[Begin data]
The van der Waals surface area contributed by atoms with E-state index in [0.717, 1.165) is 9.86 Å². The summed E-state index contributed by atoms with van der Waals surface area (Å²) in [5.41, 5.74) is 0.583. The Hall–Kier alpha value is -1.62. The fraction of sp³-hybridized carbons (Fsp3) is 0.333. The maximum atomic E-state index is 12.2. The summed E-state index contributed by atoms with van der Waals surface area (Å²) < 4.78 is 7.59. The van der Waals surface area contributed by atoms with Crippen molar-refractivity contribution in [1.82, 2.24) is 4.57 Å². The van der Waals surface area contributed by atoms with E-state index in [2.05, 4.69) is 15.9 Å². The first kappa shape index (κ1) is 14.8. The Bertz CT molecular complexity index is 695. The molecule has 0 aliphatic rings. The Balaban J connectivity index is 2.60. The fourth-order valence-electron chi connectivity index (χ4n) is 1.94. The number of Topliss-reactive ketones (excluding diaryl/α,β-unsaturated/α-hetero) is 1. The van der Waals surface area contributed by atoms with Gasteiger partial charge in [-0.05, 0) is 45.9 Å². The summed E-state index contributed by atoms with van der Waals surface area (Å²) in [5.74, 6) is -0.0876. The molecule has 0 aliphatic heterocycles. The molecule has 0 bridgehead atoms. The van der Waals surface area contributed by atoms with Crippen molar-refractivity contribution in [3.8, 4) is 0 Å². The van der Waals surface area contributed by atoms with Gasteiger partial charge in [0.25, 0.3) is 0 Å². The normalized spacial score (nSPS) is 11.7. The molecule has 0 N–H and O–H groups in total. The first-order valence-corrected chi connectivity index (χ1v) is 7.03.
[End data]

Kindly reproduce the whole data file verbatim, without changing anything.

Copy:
The van der Waals surface area contributed by atoms with E-state index in [0.717, 1.165) is 9.86 Å². The summed E-state index contributed by atoms with van der Waals surface area (Å²) in [5.41, 5.74) is 0.583. The Hall–Kier alpha value is -1.62. The fraction of sp³-hybridized carbons (Fsp3) is 0.333. The maximum atomic E-state index is 12.2. The summed E-state index contributed by atoms with van der Waals surface area (Å²) < 4.78 is 7.59. The van der Waals surface area contributed by atoms with Crippen molar-refractivity contribution in [1.82, 2.24) is 4.57 Å². The van der Waals surface area contributed by atoms with E-state index in [2.05, 4.69) is 15.9 Å². The first kappa shape index (κ1) is 14.8. The Bertz CT molecular complexity index is 695. The molecule has 0 aliphatic rings. The Balaban J connectivity index is 2.60. The fourth-order valence-electron chi connectivity index (χ4n) is 1.94. The number of Topliss-reactive ketones (excluding diaryl/α,β-unsaturated/α-hetero) is 1. The van der Waals surface area contributed by atoms with Gasteiger partial charge in [-0.05, 0) is 45.9 Å². The summed E-state index contributed by atoms with van der Waals surface area (Å²) in [5.74, 6) is -0.0876. The molecule has 0 aliphatic heterocycles. The molecule has 0 bridgehead atoms. The van der Waals surface area contributed by atoms with Crippen molar-refractivity contribution in [3.8, 4) is 0 Å². The van der Waals surface area contributed by atoms with Gasteiger partial charge in [0.25, 0.3) is 0 Å². The normalized spacial score (nSPS) is 11.7. The molecule has 0 N–H and O–H groups in total. The first-order valence-corrected chi connectivity index (χ1v) is 7.03.